I’ve been reading and participating on a blog this weekend called the Gospel Coalition and the subject is Complementarian Decision Making as a Couple. The esteemed Dr Wayne Grudem tells how he and his wife make decisions. Let me correct that. He explains that he allows her to do some things without asking him every detail, but both of them know that she can only do what he allows. Apparently she loves it. Maybe she does.
But the most telling thing about this whole article and comment section is the people who insist that women must love and be joyful in their lowly position.
It is the 21st century and we have come full circle from the 1890s when women were beginning to get some freedom.
It wasn’t the church that gave women freedom. It was the bicycle.
Amongst the bicycles most important, and perhaps most enduring, legacy is its effect upon women’s issues; indeed the mark the bicycle left upon gender relations in the 1890s is difficult to underestimate. One must remember that the America of years past was one of rigidly defined gender roles, with distinctly separate spheres of activity for men and women. The distinctions between the sexes were certainly as rigidly defined as ever in the years leading up to the 1890s–the years we popularly refer to as the Victorian era.
However, as the 19th century came to a close, women were gradually making headway into the male-dominated public sphere, through increased roles in education, social and political organizations. Perhaps as a response to the seemingly increasing potential for equality amongst the sexes, men begin to more and more delineate themselves in terms of physical prowess. Cycling, then took its natural place amongst football, baseball, and other male dominated spheres of activity. One can imagine the indignation, often expressed in terms of health or morality, that many a male felt when the woman was shown to be just as adept at handling the cycle as her counterpart.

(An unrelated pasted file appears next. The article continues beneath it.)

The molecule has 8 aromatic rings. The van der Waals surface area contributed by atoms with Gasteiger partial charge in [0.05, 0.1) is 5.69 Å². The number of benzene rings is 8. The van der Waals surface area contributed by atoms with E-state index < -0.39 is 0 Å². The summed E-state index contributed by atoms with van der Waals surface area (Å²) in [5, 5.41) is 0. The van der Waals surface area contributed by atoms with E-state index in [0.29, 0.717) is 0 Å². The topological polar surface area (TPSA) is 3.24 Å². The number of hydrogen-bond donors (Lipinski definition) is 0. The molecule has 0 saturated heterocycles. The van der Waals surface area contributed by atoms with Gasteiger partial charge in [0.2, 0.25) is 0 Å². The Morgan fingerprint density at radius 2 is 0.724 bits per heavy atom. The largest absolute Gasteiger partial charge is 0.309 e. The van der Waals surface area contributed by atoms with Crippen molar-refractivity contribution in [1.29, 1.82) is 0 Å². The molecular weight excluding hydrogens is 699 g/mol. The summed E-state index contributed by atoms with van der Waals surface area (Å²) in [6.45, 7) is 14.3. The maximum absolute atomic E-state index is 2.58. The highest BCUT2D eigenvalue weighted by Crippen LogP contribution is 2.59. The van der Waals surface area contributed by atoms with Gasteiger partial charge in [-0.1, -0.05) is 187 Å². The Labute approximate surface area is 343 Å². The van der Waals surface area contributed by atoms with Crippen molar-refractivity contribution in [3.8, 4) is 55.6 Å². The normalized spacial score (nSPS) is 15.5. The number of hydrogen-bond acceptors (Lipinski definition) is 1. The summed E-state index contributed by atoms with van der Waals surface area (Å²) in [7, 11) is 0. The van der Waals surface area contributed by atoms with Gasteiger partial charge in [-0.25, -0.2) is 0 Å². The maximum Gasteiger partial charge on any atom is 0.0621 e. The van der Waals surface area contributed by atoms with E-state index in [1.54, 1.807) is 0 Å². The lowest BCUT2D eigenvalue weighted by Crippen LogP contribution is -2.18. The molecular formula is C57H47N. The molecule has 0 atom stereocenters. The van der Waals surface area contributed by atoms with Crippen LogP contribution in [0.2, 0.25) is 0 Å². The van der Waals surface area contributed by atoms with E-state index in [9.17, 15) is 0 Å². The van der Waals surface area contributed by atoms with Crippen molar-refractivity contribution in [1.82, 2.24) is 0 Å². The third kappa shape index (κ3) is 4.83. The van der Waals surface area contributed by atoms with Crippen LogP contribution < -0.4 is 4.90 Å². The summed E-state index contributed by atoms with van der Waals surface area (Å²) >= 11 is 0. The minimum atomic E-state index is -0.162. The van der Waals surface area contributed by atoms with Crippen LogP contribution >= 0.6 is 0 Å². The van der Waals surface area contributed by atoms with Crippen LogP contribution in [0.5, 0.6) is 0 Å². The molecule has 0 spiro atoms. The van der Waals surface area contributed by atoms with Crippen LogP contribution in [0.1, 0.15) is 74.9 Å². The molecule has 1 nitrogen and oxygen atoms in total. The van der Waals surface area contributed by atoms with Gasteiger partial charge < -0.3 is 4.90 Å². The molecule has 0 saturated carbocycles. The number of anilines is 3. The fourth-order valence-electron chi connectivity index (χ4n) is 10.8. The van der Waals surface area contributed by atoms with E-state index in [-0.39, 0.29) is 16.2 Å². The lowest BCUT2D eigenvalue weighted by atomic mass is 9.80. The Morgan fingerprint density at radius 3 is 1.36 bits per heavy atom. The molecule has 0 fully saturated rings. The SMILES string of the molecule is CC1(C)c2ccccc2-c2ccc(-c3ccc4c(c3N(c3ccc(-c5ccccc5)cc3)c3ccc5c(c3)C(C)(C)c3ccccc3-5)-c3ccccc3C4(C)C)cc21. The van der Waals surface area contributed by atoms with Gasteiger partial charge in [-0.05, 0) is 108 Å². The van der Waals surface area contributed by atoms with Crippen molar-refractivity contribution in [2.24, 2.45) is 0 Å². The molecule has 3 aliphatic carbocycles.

It is precisely this sort of attitude, empowerment coupled with visions of an increasingly egalitarian future, that angered many men greatly. Simply put, the woman on wheels was a threat to the well ingrained system of practical inferiority that men had been taking advantage of for centuries, and outraged men were quick to point to the bicycle as a threat to the social order. The cycle, it was argued, would disrupt the delicate sphere of the family unit by allowing the woman to travel beyond her previous limits without the surveillance of a knowing husband nearby. The younger woman, too was vulnerable to a bicycle induced lapse in morals, for it allowed her to stray farther a field with members of the opposite sex during courtship.
The leveling effect achieved by the woman on the bicycle was so great that the coming of the automobile and subsequent demise of the bicycle can be though of as a major step backwards for women’s empowerment.
You know the strange thing about this whole article? They didn’t quote any scripture. From all the scripture that was quoted by complementarians on that blog, you would have thought that it was strictly a religious matter of women knowing and keeping their place.
Turns out that it is attitude that society and men have long held about women. Church or no church.
It’s time to change that. 21st century, here we come! That bicycle was built for two.
If you are ready to step into the 21st century and leave behind all the restrictions put in place for women only – nobody has ever been worried about the morals or impropriety of men – then join us at the CBE Conference where we will learn what all those scriptures really mean.